I expect Shortly to Set for Malta, & from thence most probable to Barcelony in Spain or Marseilles in France, but Mean to return & reside Some-time at Malta—Mean while Should you have occasion, Address for me to care of Mr J. Broadbent, Merchant Messina Sicily—or to Governer Ball, Malta—
I need not remind you of the object Solicit’d in my Last, your own disposition to promote merit & the interest & happiness of your fellow Citizens especially, will prompt you Sufficiently to Serve me therein when ever in your power—and this will be, the presumption is, after the fourth of March ensuing, as there is no doubt in my mind1 of your being prefer’d to the presidincy—
With constant Solicitude for your health & happiness & long preferment—Mr Jefferson I remain yours most respectfully
P.S. command me on all occasions & be assur’d nothing can afford me more pleasure than to serve you
P.S. Feb. 22nd 1801
Advice is reced. that war has been declar’d by England, against Danemark Sweden & I believe Russia—& report yesterday Said, that the two former have Sent out 45 Sail & the Latter 49 Sail of Vessels agait. England—And an American who arriv’d this morning in two days from Naples, reports, that from an order of the English Consul, & Lord William Stuart Commander of an English Frigate, all the English Vessels had withdrawn out into the Road & all the english were Sending their property on Board—tho’ it was not known whether in consequence of the approach of the French, or of a Treaty between them & Naples—Tis also Said that Mantua has been given up as the purchase of an Armstice—or prelude to a Treaty—
As a Protest will be prefer’d to the Unit’d States against Mr Matheu, who holds the office of Consul general of the U.S. at Naples, for his highly improper conduct towards an American Captain from the false allegations of an Englishman at Leghorn, I need not, your own disposition will remind you of my repeat’d Solicitations—Should he be displac’d—health & happiness—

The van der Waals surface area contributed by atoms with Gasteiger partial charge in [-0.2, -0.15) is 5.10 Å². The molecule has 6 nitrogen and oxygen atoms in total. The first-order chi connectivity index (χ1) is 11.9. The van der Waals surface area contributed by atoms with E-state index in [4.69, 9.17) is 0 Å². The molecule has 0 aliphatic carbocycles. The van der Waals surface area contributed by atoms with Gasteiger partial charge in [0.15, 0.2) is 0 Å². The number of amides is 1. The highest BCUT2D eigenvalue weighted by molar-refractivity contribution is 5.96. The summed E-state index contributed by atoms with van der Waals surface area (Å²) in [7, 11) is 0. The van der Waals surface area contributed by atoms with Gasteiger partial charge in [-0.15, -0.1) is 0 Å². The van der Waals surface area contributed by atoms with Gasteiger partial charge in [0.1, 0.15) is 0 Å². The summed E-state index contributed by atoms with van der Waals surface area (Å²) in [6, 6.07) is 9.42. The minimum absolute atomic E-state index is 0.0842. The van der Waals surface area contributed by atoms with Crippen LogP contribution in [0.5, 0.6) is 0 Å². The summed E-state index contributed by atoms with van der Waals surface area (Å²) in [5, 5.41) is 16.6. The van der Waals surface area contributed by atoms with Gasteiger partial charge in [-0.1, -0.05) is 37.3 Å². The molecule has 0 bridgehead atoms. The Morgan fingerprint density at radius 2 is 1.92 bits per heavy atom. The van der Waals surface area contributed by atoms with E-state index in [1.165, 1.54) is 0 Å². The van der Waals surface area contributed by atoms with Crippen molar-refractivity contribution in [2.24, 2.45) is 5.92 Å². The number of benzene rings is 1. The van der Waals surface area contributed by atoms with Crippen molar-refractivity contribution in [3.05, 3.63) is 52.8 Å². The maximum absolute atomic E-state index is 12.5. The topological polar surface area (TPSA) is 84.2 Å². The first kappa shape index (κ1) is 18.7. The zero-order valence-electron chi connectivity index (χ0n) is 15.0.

RC (DLC); addressed: “Thomas Jefferson Esqr. V.P. of the Unit’d States City of Washington”; franked; postmarked 20 June; endorsed by TJ as received 24 June 1801 and so recorded in SJL.
A British expeditionary force, organized in the autumn of 1800 and intended to oust the French from Egypt, landed at Aboukir Bay in March 1801 (Ehrman, Pitt description begins John Ehrman, The Younger Pitt: The Consuming Struggle, London, 1996 description ends , 409, 411; William Laird Clowes, The Royal Navy: A History from the Earliest Times to the Present, 7 vols. [London, 1897–1903; repr. 1996–97], 4:455–6).
Suppos’d for Naples: although Bonaparte canceled orders for the occupation of Naples, in February the kingdom’s Bourbon rulers agreed to an armistice under which they would retain the throne but, among other concessions, close their ports to the British. Naples and France signed a formal peace in March (John D. Grainger, The Amiens Truce: Britain and Bonaparte, 1801–1803 [Woodbridge, Suffolk, 2004], 22; Desmond Gregory, Napoleon’s Italy [Madison, N.J., 2001], 53–4; Tulard, Dictionnaire Napoléon, 1207, 1225).
War has been declar’d by England: during January the British government prohibited commerce with Denmark, Sweden, and Russia, placed those nations’ ships under embargo, planned the capture of Danish and Swedish islands in the West Indies, and prepared for naval operations in the Baltic (Ehrman, Pitt description begins John Ehrman, The Younger Pitt: The Consuming Struggle, London, 1996 description ends , 399).
1. MS: “miny.”